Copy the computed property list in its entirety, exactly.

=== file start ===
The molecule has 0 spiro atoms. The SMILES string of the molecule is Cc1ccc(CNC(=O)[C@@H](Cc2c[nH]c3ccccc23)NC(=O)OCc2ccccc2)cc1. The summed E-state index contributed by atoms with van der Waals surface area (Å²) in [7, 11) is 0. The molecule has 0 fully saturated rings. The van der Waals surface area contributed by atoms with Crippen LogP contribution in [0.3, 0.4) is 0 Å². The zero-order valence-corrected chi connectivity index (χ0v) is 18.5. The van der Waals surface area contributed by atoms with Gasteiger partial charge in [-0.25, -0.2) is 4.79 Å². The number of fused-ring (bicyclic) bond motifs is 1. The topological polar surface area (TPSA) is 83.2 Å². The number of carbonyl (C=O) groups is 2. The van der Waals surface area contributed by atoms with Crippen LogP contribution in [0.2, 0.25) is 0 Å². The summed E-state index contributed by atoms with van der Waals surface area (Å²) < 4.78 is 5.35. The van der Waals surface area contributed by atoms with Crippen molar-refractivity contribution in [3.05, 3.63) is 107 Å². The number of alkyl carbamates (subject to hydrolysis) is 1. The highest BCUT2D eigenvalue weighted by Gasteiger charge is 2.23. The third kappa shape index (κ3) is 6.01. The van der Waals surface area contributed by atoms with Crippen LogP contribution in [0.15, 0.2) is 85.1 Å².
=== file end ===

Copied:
The molecule has 0 spiro atoms. The SMILES string of the molecule is Cc1ccc(CNC(=O)[C@@H](Cc2c[nH]c3ccccc23)NC(=O)OCc2ccccc2)cc1. The summed E-state index contributed by atoms with van der Waals surface area (Å²) in [7, 11) is 0. The molecule has 0 fully saturated rings. The van der Waals surface area contributed by atoms with Crippen LogP contribution in [0.3, 0.4) is 0 Å². The zero-order valence-corrected chi connectivity index (χ0v) is 18.5. The van der Waals surface area contributed by atoms with Gasteiger partial charge in [-0.25, -0.2) is 4.79 Å². The number of fused-ring (bicyclic) bond motifs is 1. The topological polar surface area (TPSA) is 83.2 Å². The number of carbonyl (C=O) groups is 2. The van der Waals surface area contributed by atoms with Crippen LogP contribution in [0.2, 0.25) is 0 Å². The summed E-state index contributed by atoms with van der Waals surface area (Å²) < 4.78 is 5.35. The van der Waals surface area contributed by atoms with Crippen molar-refractivity contribution in [3.05, 3.63) is 107 Å². The number of alkyl carbamates (subject to hydrolysis) is 1. The highest BCUT2D eigenvalue weighted by Gasteiger charge is 2.23. The third kappa shape index (κ3) is 6.01. The van der Waals surface area contributed by atoms with Crippen LogP contribution in [0.15, 0.2) is 85.1 Å².